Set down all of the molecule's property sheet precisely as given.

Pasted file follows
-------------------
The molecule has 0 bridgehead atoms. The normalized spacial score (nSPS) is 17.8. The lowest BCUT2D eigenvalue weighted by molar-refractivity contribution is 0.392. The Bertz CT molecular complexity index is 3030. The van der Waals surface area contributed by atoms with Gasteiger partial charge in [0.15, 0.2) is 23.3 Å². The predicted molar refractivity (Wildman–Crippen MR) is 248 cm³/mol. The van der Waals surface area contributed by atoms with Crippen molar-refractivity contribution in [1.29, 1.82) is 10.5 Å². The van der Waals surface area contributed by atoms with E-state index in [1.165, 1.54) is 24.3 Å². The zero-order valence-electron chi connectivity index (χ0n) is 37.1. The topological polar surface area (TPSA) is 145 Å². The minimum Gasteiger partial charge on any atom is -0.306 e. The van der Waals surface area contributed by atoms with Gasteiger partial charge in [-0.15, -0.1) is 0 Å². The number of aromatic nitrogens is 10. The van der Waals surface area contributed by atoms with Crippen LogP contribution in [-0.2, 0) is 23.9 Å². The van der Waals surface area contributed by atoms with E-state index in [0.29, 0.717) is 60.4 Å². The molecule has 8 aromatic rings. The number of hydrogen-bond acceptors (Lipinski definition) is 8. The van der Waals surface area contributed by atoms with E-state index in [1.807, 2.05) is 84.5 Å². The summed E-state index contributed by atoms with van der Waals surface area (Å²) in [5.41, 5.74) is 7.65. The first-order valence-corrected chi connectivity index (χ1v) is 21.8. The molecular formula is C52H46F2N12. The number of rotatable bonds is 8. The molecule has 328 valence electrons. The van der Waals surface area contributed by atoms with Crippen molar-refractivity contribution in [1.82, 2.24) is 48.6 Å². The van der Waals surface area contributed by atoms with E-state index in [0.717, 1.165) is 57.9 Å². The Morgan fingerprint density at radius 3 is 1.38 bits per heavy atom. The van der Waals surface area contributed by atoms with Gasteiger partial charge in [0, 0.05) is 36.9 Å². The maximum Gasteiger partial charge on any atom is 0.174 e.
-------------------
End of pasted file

The molecule has 0 bridgehead atoms. The normalized spacial score (nSPS) is 17.8. The lowest BCUT2D eigenvalue weighted by molar-refractivity contribution is 0.392. The Bertz CT molecular complexity index is 3030. The van der Waals surface area contributed by atoms with Gasteiger partial charge in [0.15, 0.2) is 23.3 Å². The predicted molar refractivity (Wildman–Crippen MR) is 248 cm³/mol. The van der Waals surface area contributed by atoms with Crippen molar-refractivity contribution in [1.29, 1.82) is 10.5 Å². The van der Waals surface area contributed by atoms with E-state index in [1.165, 1.54) is 24.3 Å². The zero-order valence-electron chi connectivity index (χ0n) is 37.1. The topological polar surface area (TPSA) is 145 Å². The minimum Gasteiger partial charge on any atom is -0.306 e. The van der Waals surface area contributed by atoms with Gasteiger partial charge in [-0.15, -0.1) is 0 Å². The number of aromatic nitrogens is 10. The van der Waals surface area contributed by atoms with Crippen LogP contribution in [-0.2, 0) is 23.9 Å². The van der Waals surface area contributed by atoms with E-state index in [0.29, 0.717) is 60.4 Å². The molecule has 8 aromatic rings. The number of hydrogen-bond acceptors (Lipinski definition) is 8. The van der Waals surface area contributed by atoms with E-state index in [1.807, 2.05) is 84.5 Å². The summed E-state index contributed by atoms with van der Waals surface area (Å²) in [5.41, 5.74) is 7.65. The first-order valence-corrected chi connectivity index (χ1v) is 21.8. The molecular formula is C52H46F2N12. The number of rotatable bonds is 8. The molecule has 328 valence electrons. The van der Waals surface area contributed by atoms with Crippen molar-refractivity contribution in [1.82, 2.24) is 48.6 Å². The van der Waals surface area contributed by atoms with E-state index in [0.717, 1.165) is 57.9 Å². The Morgan fingerprint density at radius 3 is 1.38 bits per heavy atom. The van der Waals surface area contributed by atoms with Gasteiger partial charge in [0, 0.05) is 36.9 Å². The maximum Gasteiger partial charge on any atom is 0.174 e.